Doctors document their patients’ temperature and blood pressure. Police officers write up reports on traffic accidents. But, on a day-to-day basis, federal supervisors often do not document poor performance as they should.
The No. 1 question employee relations specialists ask supervisors who want to take an adverse action is: Where is your documentation? If the documentation is lacking, chances are the adverse action will not take place.
Why is documentation frequently not done? Some cite the press of other business; some say documentation takes too much time or doesn’t feel right, as if you are keeping tabs on someone.
Documentation is necessary in dealing with poor performers. It should also be done for good performers so that good decisions can be made about performance ratings and awards.
With the advent of email and secure computer systems, there is no longer an excuse not to document poor performance. It is easy for a supervisor to set up a password-protected file and send emails to himself documenting performance — good and bad.
The documentation can be sorted into files and used later for performance appraisals, award justifications or performance improvement plans. Email documentation has the advantage of having an electronic date and time stamp, thus enhancing the credibility of the well-meaning supervisor.
Documentation is evidence. It is part of the agency’s burden of proof in an arbitration or at the Merit Systems Protection Board. Even with the reduced burden of proof in performance cases, documentation shows that the supervisor engaged the employee and communicated expectations. MSPB precedent firmly establishes the notion that a supervisor who communicates expectations and provides regular feedback to a struggling employee will provide content and context to a performance standard that might otherwise be found to be impermissibly vague.
The most important rule about documentation is to do it. Second is to do it close to the event.
There is no right or wrong method of documentation, but there are a couple of “don’ts” when documenting poor performance.
The first method is to avoid emotion, foul language or name calling. This detracts from the supervisor’s professionalism and may cause an arbitrator or MSPB judge to think that the supervisor has a bias or agenda against the subordinate.
The second practice to avoid is references to protected activity such as an equal employment opportunity complaint, union activity or whistle-blower disclosures. The focus should be solely on performance. Mentioning protected activity could infer that the supervisor’s motivation in assessing poor performance is reprisal for the protected activity.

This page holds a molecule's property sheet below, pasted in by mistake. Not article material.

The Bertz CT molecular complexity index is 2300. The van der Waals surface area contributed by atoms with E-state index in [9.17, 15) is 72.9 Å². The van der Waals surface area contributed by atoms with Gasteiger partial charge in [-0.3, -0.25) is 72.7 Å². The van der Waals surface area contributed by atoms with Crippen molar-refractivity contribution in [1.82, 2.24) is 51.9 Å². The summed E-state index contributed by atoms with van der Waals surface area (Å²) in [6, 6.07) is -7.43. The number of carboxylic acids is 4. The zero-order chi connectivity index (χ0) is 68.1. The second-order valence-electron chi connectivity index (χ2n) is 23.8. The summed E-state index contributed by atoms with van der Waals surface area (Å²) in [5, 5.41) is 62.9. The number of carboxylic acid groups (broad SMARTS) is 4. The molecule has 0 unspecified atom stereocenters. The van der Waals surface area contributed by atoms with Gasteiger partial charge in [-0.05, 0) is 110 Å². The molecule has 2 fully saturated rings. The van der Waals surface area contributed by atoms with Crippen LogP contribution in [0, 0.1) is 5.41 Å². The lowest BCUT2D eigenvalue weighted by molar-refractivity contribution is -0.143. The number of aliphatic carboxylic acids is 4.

Even if the mention of protected activity is not sufficiently strong to establish discrimination or other illegal retaliation, the documentation will be evidence presented by the employee to show the supervisor’s ill will. Such documentation, at best, creates a side show.
Remember: All documentation, except communication that is subject to attorney-client privilege, can be made public during legal proceedings. A wise supervisor will prepare documentation from the perspective that someone else will read it.
In preparing documentation, a supervisor need not write a book or even a formal memo. The date, time and basic facts are necessary. What makes it better is to describe why the performance is poor, why it fails to meet a standard and how these important messages were communicated to the employee.
While it is most important that documentation be prepared and be retrievable by the supervisor when needed as evidence, it is also important that the supervisor be able to show that expectations of good performance were communicated to the employee.
In sum, documentation of poor performance should show that the poor performance occurred, that the employee knew the performance was poor and also knew what was expected.
Bill Bransford is managing partner of Shaw, Bransford & Roth in Washington. He serves as general counsel to the Senior Executives Association, Federal Managers Association and other professional associations. He co-hosts the “FEDtalk” program on Federal News Radio on 1500AM in the Washington, D.C., area. Email your legal questions to lawyer@federaltimes. com and view his blog at blogs.federaltimes.com/federal-law.